The department&rsquos standard track allows students to take courses from a variety of time periods and geographic areas. Many students spend a semester abroad during the course of their studies. Some do so as part of the major&rsquos International Studies track. There is also a track for those who wish to pursue a career in secondary education and for those considering advanced graduate work.
Our faculty are strikingly international, with strong ties to five different countries and PhDs from three. Westmont history majors leave prepared to serve the world.
Out graduates flourish in a wide range of careers, including education, marketing, archival work, finance, non-profits, management, law, government, and Christian ministry. Click here for profiles of some of our alumni.
The Founding of WestmontEl Tejado, purchased by Westmont College in 1945.
Westmont College is largely the result of one woman’s vision. In August 1937, Ruth Kerr awoke from a sound sleep. God had spoken to this deeply religious woman and had told her the time was right to open a Bible school. This was the beginning of Westmont College.
Ruth Kerr became president of the Kerr Glass Manufacturing Company (anyone who does canning or preserving should recognize the name) in 1930, five years after her husband’s death. Using funds from her successful company, she opened the Bible Missionary Institute in Los Angeles in 1937 with 72 students and 16 staff. Two years later, the school added some liberal arts courses and changed its name to Western Bible College. The metamorphosis continued the following year under the leadership of Dr. Wallace L. Emerson. The school moved to larger facilities in Los Angeles, became a four-year liberal arts college built upon Christian principles, and changed its name one last time to Westmont College. Why Westmont? According to Emerson, because the “name sounded all right.” Classes began in the fall of 1940 with a faculty of 33 and with 85 students.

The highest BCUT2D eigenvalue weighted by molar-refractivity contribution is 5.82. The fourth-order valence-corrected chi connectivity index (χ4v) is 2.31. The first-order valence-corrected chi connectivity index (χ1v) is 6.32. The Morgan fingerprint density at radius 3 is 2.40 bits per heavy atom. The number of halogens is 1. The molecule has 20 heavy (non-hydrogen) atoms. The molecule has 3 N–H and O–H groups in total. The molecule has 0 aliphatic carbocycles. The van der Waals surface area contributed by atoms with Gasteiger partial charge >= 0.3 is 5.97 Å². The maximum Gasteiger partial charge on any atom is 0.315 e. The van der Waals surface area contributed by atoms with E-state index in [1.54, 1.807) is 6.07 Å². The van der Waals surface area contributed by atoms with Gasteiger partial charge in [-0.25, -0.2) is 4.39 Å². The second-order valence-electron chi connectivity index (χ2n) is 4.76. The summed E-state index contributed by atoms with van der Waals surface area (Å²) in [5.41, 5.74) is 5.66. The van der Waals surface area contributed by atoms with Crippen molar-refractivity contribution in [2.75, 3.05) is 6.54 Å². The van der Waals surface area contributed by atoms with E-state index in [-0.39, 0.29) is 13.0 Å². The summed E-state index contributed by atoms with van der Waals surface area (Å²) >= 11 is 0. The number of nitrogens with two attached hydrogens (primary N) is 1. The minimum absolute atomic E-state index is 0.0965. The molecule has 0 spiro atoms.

These were lean years. The library was initially developed by purchasing volumes at used book stores and estate sales. Faculty was not always paid at one point Dr. Emerson sold his car to help pay his teachers. Still, enrollment grew during the war years, with more than 300 students attending by 1946. The college had outgrown its campus, and in 1944, Westmont purchased a former golf course in Altadena to develop a new home. Neighbors objected they wanted the course to become a public park, and there were concerns over traffic, parking, and noise. There may also have been a racial element involved, for Westmont enrolled students of all races, and the proposed new campus was in a strictly all-white neighborhood.